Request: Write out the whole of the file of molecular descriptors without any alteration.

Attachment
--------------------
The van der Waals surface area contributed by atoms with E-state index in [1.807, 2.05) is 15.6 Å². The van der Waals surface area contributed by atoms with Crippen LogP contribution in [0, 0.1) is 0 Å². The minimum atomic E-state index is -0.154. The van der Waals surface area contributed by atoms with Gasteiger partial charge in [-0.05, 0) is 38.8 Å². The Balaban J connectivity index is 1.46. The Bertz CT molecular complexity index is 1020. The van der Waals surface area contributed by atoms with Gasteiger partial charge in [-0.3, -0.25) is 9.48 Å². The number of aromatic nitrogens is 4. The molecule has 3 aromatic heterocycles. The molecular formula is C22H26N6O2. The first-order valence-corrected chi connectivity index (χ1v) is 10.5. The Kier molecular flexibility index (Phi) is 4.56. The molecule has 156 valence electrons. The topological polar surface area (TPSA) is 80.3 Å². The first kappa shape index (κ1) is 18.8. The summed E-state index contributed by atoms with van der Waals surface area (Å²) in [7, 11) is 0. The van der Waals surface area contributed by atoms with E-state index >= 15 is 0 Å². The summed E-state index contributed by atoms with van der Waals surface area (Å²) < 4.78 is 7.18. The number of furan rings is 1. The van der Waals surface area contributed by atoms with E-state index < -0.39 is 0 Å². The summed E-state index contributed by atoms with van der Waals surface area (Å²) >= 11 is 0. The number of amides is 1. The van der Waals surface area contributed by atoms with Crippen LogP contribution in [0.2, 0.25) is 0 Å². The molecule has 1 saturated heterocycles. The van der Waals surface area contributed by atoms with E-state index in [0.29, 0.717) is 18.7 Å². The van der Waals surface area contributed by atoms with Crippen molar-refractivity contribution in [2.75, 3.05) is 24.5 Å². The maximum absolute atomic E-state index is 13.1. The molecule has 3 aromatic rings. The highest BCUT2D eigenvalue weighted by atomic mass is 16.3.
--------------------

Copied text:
The van der Waals surface area contributed by atoms with E-state index in [1.807, 2.05) is 15.6 Å². The van der Waals surface area contributed by atoms with Crippen LogP contribution in [0, 0.1) is 0 Å². The minimum atomic E-state index is -0.154. The van der Waals surface area contributed by atoms with Gasteiger partial charge in [-0.05, 0) is 38.8 Å². The Balaban J connectivity index is 1.46. The Bertz CT molecular complexity index is 1020. The van der Waals surface area contributed by atoms with Gasteiger partial charge in [-0.3, -0.25) is 9.48 Å². The number of aromatic nitrogens is 4. The molecule has 3 aromatic heterocycles. The molecular formula is C22H26N6O2. The first-order valence-corrected chi connectivity index (χ1v) is 10.5. The Kier molecular flexibility index (Phi) is 4.56. The molecule has 156 valence electrons. The topological polar surface area (TPSA) is 80.3 Å². The first kappa shape index (κ1) is 18.8. The summed E-state index contributed by atoms with van der Waals surface area (Å²) in [7, 11) is 0. The van der Waals surface area contributed by atoms with E-state index >= 15 is 0 Å². The summed E-state index contributed by atoms with van der Waals surface area (Å²) < 4.78 is 7.18. The number of furan rings is 1. The van der Waals surface area contributed by atoms with E-state index < -0.39 is 0 Å². The summed E-state index contributed by atoms with van der Waals surface area (Å²) >= 11 is 0. The number of amides is 1. The van der Waals surface area contributed by atoms with Crippen LogP contribution in [0.2, 0.25) is 0 Å². The molecule has 1 saturated heterocycles. The van der Waals surface area contributed by atoms with E-state index in [0.29, 0.717) is 18.7 Å². The van der Waals surface area contributed by atoms with Crippen molar-refractivity contribution in [2.75, 3.05) is 24.5 Å². The maximum absolute atomic E-state index is 13.1. The molecule has 3 aromatic rings. The highest BCUT2D eigenvalue weighted by atomic mass is 16.3.